Right now was just foreplay with Slender and Sinewy trying to act like tourists. The rest of the group included four Chinese and two other ladies speaking French. Usually Herrenchiemsee would be packed. Hundreds of people visited each day. But that was in spring and summer when the hedges were high, the fountains spewed sheets of water, and people filled the gardens and grounds. This time of year was not tourist season, which more than anything else explained why Slender and Sinewy were here.
The last thing they needed were crowds.
Twelve years he’d worked as an intelligence officer for the Magellan Billet, a special unit within the United States Justice Department, before retiring out early and moving from Georgia to Denmark. Now he was an entrepreneur, the owner of his own shop dealing with rare books in Højbro Plads, an olden cobbled square in the heart of Copenhagen. He lived in a small apartment above the store and loved his new life but, occasionally, like today, he slipped off his shopkeeper’s hat and redonned the one he’d worn for so long as a spy.
He’d never particularly liked that label.
It connoted something devious and sordid.
He’d never been a spy. Instead, he’d been the eyes and ears of the United States government, charged with a mission and trusted to carry it out. His job had not been to simply look, listen, record, and report. He’d been required to act. Make decisions. Deal with consequences.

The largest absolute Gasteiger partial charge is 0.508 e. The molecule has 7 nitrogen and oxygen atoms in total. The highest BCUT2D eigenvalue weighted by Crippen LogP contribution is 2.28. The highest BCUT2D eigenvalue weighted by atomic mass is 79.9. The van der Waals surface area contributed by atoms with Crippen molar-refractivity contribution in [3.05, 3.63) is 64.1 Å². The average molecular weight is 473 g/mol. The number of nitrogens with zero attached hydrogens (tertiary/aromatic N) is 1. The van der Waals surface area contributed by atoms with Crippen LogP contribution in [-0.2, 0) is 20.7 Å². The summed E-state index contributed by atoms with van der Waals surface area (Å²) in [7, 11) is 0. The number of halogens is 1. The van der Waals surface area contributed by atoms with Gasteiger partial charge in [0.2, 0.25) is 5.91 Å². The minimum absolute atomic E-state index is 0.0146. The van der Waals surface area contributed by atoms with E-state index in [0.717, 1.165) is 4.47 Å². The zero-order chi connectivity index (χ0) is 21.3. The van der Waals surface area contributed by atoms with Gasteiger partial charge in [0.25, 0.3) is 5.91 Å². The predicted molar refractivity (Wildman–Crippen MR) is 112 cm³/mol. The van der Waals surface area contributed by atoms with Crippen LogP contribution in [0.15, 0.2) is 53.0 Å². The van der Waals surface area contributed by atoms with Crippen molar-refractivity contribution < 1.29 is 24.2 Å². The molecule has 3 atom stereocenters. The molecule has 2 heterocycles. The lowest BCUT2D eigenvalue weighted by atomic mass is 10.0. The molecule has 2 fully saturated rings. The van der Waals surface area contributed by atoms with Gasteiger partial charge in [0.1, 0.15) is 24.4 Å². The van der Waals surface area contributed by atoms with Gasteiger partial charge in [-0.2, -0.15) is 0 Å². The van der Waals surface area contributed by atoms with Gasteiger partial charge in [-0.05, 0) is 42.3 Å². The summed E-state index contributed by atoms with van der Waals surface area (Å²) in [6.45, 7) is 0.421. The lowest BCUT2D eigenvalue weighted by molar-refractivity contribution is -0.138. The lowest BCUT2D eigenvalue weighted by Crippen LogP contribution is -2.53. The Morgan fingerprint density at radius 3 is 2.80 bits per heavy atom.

He’d been an intelligence officer.
And a damn good one.
The group moved to the next room and he watched as Slender and Sinewy admired the grand Hall of Mirrors. The guide was saying how Ludwig had built his version larger than the one at Versailles, stretching it to ninety-eight meters. Nearly three hundred feet. Its walls were a swirl of light gray and green stucco marble. Seventeen arched windows lined each side. The ones on the right opened to the front of the palace, the ones on the left were faux and gave the room its name, containing only mirrors. A barrel-vaulted ceiling with murals spanned its entire length and supported thirty-three cut crystal chandeliers. Another forty-four candelabra stood at attention down each side.
“There are twenty-five hundred candles,” the guide said. “All thirty-three chandeliers could be lowered simultaneously, where they were lit at once. When they were raised, the hall filled with a sudden, almost intolerable glare and heat, which was multiplied into many more thousands by the mirrors. It was a sight just for the king. Ludwig saw his palaces only through candlelight. He loved to roam this hall and dream.”